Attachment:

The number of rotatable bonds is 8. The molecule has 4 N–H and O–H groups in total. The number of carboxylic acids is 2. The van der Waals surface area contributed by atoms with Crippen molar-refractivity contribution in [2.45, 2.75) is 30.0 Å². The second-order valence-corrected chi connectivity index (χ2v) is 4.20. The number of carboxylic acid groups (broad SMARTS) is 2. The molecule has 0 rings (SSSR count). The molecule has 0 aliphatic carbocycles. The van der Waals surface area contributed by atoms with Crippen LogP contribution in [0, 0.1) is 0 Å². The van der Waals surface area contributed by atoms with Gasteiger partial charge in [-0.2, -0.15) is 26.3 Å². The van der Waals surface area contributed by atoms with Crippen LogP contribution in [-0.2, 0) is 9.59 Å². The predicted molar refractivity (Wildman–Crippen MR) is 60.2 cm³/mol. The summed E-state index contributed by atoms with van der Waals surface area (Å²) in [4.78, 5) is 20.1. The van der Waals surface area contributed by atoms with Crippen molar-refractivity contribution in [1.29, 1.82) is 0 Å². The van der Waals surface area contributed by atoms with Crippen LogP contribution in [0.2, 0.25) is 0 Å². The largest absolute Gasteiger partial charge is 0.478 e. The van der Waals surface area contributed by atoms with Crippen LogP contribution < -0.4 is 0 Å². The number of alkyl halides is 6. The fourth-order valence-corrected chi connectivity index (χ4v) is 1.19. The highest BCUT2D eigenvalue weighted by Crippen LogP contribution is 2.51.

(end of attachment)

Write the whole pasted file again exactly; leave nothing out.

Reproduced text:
The number of rotatable bonds is 8. The molecule has 4 N–H and O–H groups in total. The number of carboxylic acids is 2. The van der Waals surface area contributed by atoms with Crippen molar-refractivity contribution in [2.45, 2.75) is 30.0 Å². The second-order valence-corrected chi connectivity index (χ2v) is 4.20. The number of carboxylic acid groups (broad SMARTS) is 2. The molecule has 0 rings (SSSR count). The molecule has 0 aliphatic carbocycles. The van der Waals surface area contributed by atoms with Crippen LogP contribution in [0, 0.1) is 0 Å². The van der Waals surface area contributed by atoms with Gasteiger partial charge in [-0.2, -0.15) is 26.3 Å². The van der Waals surface area contributed by atoms with Crippen LogP contribution in [-0.2, 0) is 9.59 Å². The predicted molar refractivity (Wildman–Crippen MR) is 60.2 cm³/mol. The summed E-state index contributed by atoms with van der Waals surface area (Å²) in [4.78, 5) is 20.1. The van der Waals surface area contributed by atoms with Crippen molar-refractivity contribution in [1.29, 1.82) is 0 Å². The van der Waals surface area contributed by atoms with Crippen LogP contribution in [0.2, 0.25) is 0 Å². The largest absolute Gasteiger partial charge is 0.478 e. The van der Waals surface area contributed by atoms with Crippen LogP contribution < -0.4 is 0 Å². The number of alkyl halides is 6. The fourth-order valence-corrected chi connectivity index (χ4v) is 1.19. The highest BCUT2D eigenvalue weighted by Crippen LogP contribution is 2.51.